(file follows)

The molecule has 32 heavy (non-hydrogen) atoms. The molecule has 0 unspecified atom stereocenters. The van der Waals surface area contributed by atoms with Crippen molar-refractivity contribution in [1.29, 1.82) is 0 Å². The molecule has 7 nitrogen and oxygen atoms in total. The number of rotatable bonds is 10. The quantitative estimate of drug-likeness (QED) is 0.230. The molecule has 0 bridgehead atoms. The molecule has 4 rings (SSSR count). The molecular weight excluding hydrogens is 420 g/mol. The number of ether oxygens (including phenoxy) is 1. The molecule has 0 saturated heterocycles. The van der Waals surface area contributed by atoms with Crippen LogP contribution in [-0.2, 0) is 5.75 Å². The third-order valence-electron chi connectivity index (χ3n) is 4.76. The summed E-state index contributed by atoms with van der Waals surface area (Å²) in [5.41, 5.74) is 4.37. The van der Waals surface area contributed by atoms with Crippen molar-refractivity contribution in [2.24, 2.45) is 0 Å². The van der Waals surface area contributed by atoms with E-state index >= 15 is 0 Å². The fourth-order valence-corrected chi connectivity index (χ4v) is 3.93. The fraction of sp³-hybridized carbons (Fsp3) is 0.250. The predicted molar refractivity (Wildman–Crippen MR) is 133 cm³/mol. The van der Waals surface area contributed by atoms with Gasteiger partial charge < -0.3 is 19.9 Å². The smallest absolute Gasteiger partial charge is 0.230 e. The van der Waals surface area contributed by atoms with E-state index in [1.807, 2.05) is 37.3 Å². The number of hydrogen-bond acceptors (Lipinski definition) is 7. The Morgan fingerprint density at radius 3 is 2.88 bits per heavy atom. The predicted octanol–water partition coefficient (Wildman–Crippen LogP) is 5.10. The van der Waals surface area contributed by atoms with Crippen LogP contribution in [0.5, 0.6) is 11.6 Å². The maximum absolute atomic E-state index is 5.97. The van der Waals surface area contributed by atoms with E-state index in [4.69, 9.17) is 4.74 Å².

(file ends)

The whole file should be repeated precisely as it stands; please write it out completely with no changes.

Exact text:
The molecule has 32 heavy (non-hydrogen) atoms. The molecule has 0 unspecified atom stereocenters. The van der Waals surface area contributed by atoms with Crippen molar-refractivity contribution in [1.29, 1.82) is 0 Å². The molecule has 7 nitrogen and oxygen atoms in total. The number of rotatable bonds is 10. The quantitative estimate of drug-likeness (QED) is 0.230. The molecule has 0 bridgehead atoms. The molecule has 4 rings (SSSR count). The molecular weight excluding hydrogens is 420 g/mol. The number of ether oxygens (including phenoxy) is 1. The molecule has 0 saturated heterocycles. The van der Waals surface area contributed by atoms with Crippen LogP contribution in [-0.2, 0) is 5.75 Å². The third-order valence-electron chi connectivity index (χ3n) is 4.76. The summed E-state index contributed by atoms with van der Waals surface area (Å²) in [5.41, 5.74) is 4.37. The van der Waals surface area contributed by atoms with Crippen molar-refractivity contribution in [2.24, 2.45) is 0 Å². The van der Waals surface area contributed by atoms with E-state index >= 15 is 0 Å². The fourth-order valence-corrected chi connectivity index (χ4v) is 3.93. The fraction of sp³-hybridized carbons (Fsp3) is 0.250. The predicted molar refractivity (Wildman–Crippen MR) is 133 cm³/mol. The van der Waals surface area contributed by atoms with Gasteiger partial charge < -0.3 is 19.9 Å². The smallest absolute Gasteiger partial charge is 0.230 e. The van der Waals surface area contributed by atoms with E-state index in [1.807, 2.05) is 37.3 Å². The number of hydrogen-bond acceptors (Lipinski definition) is 7. The Morgan fingerprint density at radius 3 is 2.88 bits per heavy atom. The predicted octanol–water partition coefficient (Wildman–Crippen LogP) is 5.10. The van der Waals surface area contributed by atoms with Crippen LogP contribution in [0.5, 0.6) is 11.6 Å². The maximum absolute atomic E-state index is 5.97. The van der Waals surface area contributed by atoms with E-state index in [4.69, 9.17) is 4.74 Å².